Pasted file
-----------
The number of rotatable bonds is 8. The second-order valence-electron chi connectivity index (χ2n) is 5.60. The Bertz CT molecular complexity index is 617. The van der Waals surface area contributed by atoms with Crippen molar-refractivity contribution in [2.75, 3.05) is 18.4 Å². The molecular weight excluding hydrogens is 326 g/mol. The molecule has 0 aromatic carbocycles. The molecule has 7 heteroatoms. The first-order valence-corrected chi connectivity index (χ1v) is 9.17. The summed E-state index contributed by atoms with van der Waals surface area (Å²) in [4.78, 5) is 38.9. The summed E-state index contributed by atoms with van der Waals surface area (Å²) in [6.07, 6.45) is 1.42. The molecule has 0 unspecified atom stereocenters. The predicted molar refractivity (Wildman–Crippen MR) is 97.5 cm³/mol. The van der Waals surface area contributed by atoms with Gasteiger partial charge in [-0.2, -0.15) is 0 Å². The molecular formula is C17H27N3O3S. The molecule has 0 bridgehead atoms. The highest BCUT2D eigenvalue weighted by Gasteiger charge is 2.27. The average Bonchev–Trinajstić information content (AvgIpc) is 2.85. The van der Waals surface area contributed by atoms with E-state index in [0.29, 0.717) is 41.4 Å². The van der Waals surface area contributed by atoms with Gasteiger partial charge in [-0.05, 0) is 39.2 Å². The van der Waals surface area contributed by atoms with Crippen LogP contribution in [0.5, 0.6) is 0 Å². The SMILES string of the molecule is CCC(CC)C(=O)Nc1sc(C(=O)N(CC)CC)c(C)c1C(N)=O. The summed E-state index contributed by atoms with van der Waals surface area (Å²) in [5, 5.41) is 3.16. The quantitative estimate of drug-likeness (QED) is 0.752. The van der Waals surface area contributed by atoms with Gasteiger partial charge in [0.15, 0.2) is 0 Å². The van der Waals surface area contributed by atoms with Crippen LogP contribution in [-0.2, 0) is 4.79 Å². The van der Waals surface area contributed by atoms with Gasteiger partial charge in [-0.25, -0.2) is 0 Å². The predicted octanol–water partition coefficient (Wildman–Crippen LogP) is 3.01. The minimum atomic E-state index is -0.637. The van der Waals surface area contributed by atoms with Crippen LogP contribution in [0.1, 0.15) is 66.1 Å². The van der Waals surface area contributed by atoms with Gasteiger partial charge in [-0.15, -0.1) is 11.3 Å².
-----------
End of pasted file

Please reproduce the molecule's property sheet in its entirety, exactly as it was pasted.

The number of rotatable bonds is 8. The second-order valence-electron chi connectivity index (χ2n) is 5.60. The Bertz CT molecular complexity index is 617. The van der Waals surface area contributed by atoms with Crippen molar-refractivity contribution in [2.75, 3.05) is 18.4 Å². The molecular weight excluding hydrogens is 326 g/mol. The molecule has 0 aromatic carbocycles. The molecule has 7 heteroatoms. The first-order valence-corrected chi connectivity index (χ1v) is 9.17. The summed E-state index contributed by atoms with van der Waals surface area (Å²) in [4.78, 5) is 38.9. The summed E-state index contributed by atoms with van der Waals surface area (Å²) in [6.07, 6.45) is 1.42. The molecule has 0 unspecified atom stereocenters. The predicted molar refractivity (Wildman–Crippen MR) is 97.5 cm³/mol. The van der Waals surface area contributed by atoms with Gasteiger partial charge in [-0.2, -0.15) is 0 Å². The molecular formula is C17H27N3O3S. The molecule has 0 bridgehead atoms. The highest BCUT2D eigenvalue weighted by Gasteiger charge is 2.27. The average Bonchev–Trinajstić information content (AvgIpc) is 2.85. The van der Waals surface area contributed by atoms with E-state index in [0.29, 0.717) is 41.4 Å². The van der Waals surface area contributed by atoms with Gasteiger partial charge in [-0.05, 0) is 39.2 Å². The van der Waals surface area contributed by atoms with Crippen LogP contribution in [0.5, 0.6) is 0 Å². The SMILES string of the molecule is CCC(CC)C(=O)Nc1sc(C(=O)N(CC)CC)c(C)c1C(N)=O. The summed E-state index contributed by atoms with van der Waals surface area (Å²) in [5, 5.41) is 3.16. The quantitative estimate of drug-likeness (QED) is 0.752. The van der Waals surface area contributed by atoms with Gasteiger partial charge in [0.15, 0.2) is 0 Å². The van der Waals surface area contributed by atoms with Crippen LogP contribution in [-0.2, 0) is 4.79 Å². The van der Waals surface area contributed by atoms with Gasteiger partial charge in [-0.25, -0.2) is 0 Å². The predicted octanol–water partition coefficient (Wildman–Crippen LogP) is 3.01. The minimum atomic E-state index is -0.637. The van der Waals surface area contributed by atoms with Crippen LogP contribution in [0.1, 0.15) is 66.1 Å². The van der Waals surface area contributed by atoms with Gasteiger partial charge in [-0.15, -0.1) is 11.3 Å².